Thesis 2: We're Still Buying Indulgences
This post is the third in a series of meditations on each of Luther's "95 Theses." You can view all posts in this series here.
"2. This word [repentance] cannot be understood to mean sacramental penance, i.e., confession and satisfaction, which is administered by the priests."Simply put, Luther is trying to separate the (trans)act(ion) of buying and selling indulgences from the act of true repentance, or as we spoke about in the last post, a true rethinking (re-penso/pensare) of one's thoughts and actions, something Kurt thinks we too easily separate.
I wonder how far we've really gotten in the past 500 years in terms of remembering that all the baptized are members of a royal priesthood? Don't we still largely rely on Sunday morning worship to "feel better" about the distance we've felt from God all week? We go to worship to feel rejuvenated, or to continue in our exploration of Latin nerdiness, made young again. Of course, this is not always a bad thing. Feeling rejuvenated by the presence of God and God's people is a good thing. However, I fear it is the only place we seek out that presence. I fear that we count on the preacher, the ushers, the videos, the worship band, the pre-written prayer to conjure the Spirit for us like some genie from a bottle.
We let the church do the work that we should be expecting of the Holy Spirit. We plan the agendas of our worship services so tightly that we squeeze out any cracks through which God could enter unexpectedly.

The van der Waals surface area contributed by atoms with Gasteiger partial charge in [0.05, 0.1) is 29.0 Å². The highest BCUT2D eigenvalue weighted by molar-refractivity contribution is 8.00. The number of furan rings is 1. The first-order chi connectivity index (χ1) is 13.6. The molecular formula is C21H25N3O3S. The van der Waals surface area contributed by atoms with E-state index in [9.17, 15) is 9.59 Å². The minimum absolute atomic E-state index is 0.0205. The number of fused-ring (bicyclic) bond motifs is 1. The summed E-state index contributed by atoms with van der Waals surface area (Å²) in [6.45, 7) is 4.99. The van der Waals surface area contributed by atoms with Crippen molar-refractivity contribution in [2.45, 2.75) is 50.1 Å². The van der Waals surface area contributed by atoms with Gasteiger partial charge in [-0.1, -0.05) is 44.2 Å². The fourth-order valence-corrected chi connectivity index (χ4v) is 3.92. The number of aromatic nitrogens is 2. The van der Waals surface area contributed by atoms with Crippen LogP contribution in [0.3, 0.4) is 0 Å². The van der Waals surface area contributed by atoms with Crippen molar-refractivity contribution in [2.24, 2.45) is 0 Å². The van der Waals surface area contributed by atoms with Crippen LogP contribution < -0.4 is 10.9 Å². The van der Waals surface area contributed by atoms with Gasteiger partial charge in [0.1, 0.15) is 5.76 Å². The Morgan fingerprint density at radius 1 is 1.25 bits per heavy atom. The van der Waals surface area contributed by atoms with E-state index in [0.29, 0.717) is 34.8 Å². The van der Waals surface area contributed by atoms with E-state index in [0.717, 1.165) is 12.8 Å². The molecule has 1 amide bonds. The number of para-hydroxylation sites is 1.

Think about how well we pay our pastors at larger churches that are growing in number. Is this not a new form of indulgence? Are we paying them to pastor, or to be fantastic task administrators and public speakers?
Think about the way we set up our sanctuaries for worship. Do they not perfectly resemble the setup of a classroom of the industrial revolution, though research has shown for decades that columns and rows of purportedly passive vessels receiving the teacher's words (or the Word!) is good for on-task work and obedient behavior, rather than social exchange.
We are setting up our sanctuaries to reinforce individualism, passivity, and obedience, rather than social exchange, relationships, and new thinking.
What if we did worship (maybe just the teaching time) in small, clustered groups spread out around the sanctuary? What if we did worship "in the round," similar to the way that Quakers frequently worship? Many of our newer churches are forgoing pews in favor of chairs anyway.
What if saw our priests (We call them "elders" in the United Methodist Church.) as facilitators of the worship experience, rather than the main attraction? At our more attractional/extractional churches, we focus the advertisement of the worship hour, and indeed that particular local church on the whole, with a sermon series, complete with a logo, a promo video, and a slogan.
I know I'm not breaking any new ground here, but it bears repeating: How is this not the same thing that a normal business selling a product would do? And even if we admit this about the way we communicate our churches' existences, why have we accepted this as the norm? Why do we shrug our shoulders at this mimicry of our American way of doing business?
The church is not a business. Mimicking the business world to grow our churches is dangerous.
So, back to Luther.
He saw major problems and opened dialogue. I pray we will allow ourselves to discuss these things civilly. The times when I've brought these concerns to light with others have created bristly, defensive postures that close off conversation. We are taking cues from the world of selling products. I find this difficult to argue against. So, what does that mean for us? What should we do about it? What should we do differently than other revenue-generating institutions in order that we don't fall into the traps of our consumer-driven culture?